Beyond the Rainbow: Baltimore, Ferguson and the pursuit of justice

Posted on 29 May 2015 at 7:15am

A community leader witnessed the changes following the Rainbow Lounge



JAMES RUSSELL  |  Staff Writer

Editor’s Note: This is Part 2 of a two-part look into relationships between police and the LGBT community in North Texas, and how we are working to avoid the unrest that has erupted in Ferguson, Baltimore and New York. You can read part one here.

The Fort Worth Police Department screwed up during the Rainbow Lounge raid, but officials  wouldn’t admit it. Chief Jeff Halstead and Texas Alcoholic Beverage Commission officials dug in their heels in the days following the bar raid.

Rainbow Lounge patrons touched officers inappropriately, Halstead insisted. They threatened us, he said.

Despite embarrassing international coverage, the chief stood by his officers’ actions: It didn’t matter if the gay bar raid fell on the 40th anniversary of another gay bar raid at the Stonewall Inn in New York City. Officers acted with discretion and appropriate force, the chief declared.

FWPD-cookingAt first. Halstead soon backtracked, though, and a new bond was forged between his department and the LGBT community.

In the face of international attention, a contingent of local LGBT activists, including the Rev. Carol West of Celebration Community Church, met with Halstead to express their concerns. West entered the conversation furious but left cautiously optimistic.

She was confident to take a risk; as the pastor of an LGBT-friendly nondenominational Christian church, West decided to invite the chief and officers for a blessing ceremony.

“I didn’t know what would happen,” she said. “I didn’t know if I should expect riots.”

Before a packed congregation, West blessed the officers with a medal of St. Michael — commonly known as the patron saint of security. She vividly remembers what happened next.

“Forty officers came out [as lesbian, gay, bisexual or transgender] to the chief that night, to the congregation and Halstead. They said, ‘This is my partner, this is who I love.’”

No one rioted that night. Instead, another bond was formed between many LGBT members and law enforcement. In her eyes, the fragile bond only grew stronger. If 40 officers coming out to their boss wasn’t enough, department officials asked to meet with TABC officials at the church.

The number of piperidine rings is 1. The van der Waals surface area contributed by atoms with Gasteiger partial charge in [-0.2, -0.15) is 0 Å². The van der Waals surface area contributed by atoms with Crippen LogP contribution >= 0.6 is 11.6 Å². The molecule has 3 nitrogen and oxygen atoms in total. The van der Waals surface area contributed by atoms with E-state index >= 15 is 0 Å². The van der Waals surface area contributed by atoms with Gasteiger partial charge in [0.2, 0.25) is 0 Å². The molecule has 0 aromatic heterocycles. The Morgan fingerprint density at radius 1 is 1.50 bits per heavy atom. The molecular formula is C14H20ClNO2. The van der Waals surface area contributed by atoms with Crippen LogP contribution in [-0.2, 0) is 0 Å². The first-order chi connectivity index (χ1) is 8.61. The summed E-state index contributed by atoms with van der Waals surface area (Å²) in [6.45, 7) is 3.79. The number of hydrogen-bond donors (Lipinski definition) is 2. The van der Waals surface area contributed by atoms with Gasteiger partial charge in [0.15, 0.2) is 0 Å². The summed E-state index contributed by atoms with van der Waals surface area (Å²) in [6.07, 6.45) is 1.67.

“The officers called the church a neutral ground,” West recalled.

Among the reforms launched on that neutral ground was a direct line of communication between the department and LGBT community, including the appointment of a LGBT liaison and appearances by officers every Wednesday afternoon at the church to hear community concerns.

The specific demographic and venue may have been new to the department, but the community outreach efforts were not.

“Fort Worth and FWPD have a long history of community policing — this is not a new thing for us here,” noted Cpl. Tracey Knight, the department’s LGBT liaison. “We rely heavily on the citizens of Fort Worth to assist us with public safety and we have a dedicated Neighborhood

Police Officer (NPO) for each and every beat area in the city. Like the LGBT liaison, NPOs answer questions and handle ongoing problems.

“He/she is the liaison between the department and the citizens we protect,” she wrote in an email response to Dallas Voice questions.


big-pic-viewThe tragic events in Baltimore, Ferguson, Mo., and elsewhere remind West of an earlier, scarier time. Through the 1950s and beyond, Fort Worth police officers would copy the license plate numbers of individuals seen outside gay and lesbian clubs, then published names in the city’s main daily newspaper, the Fort Worth Star-Telegram. Bar patrons were routinely attacked and harassed.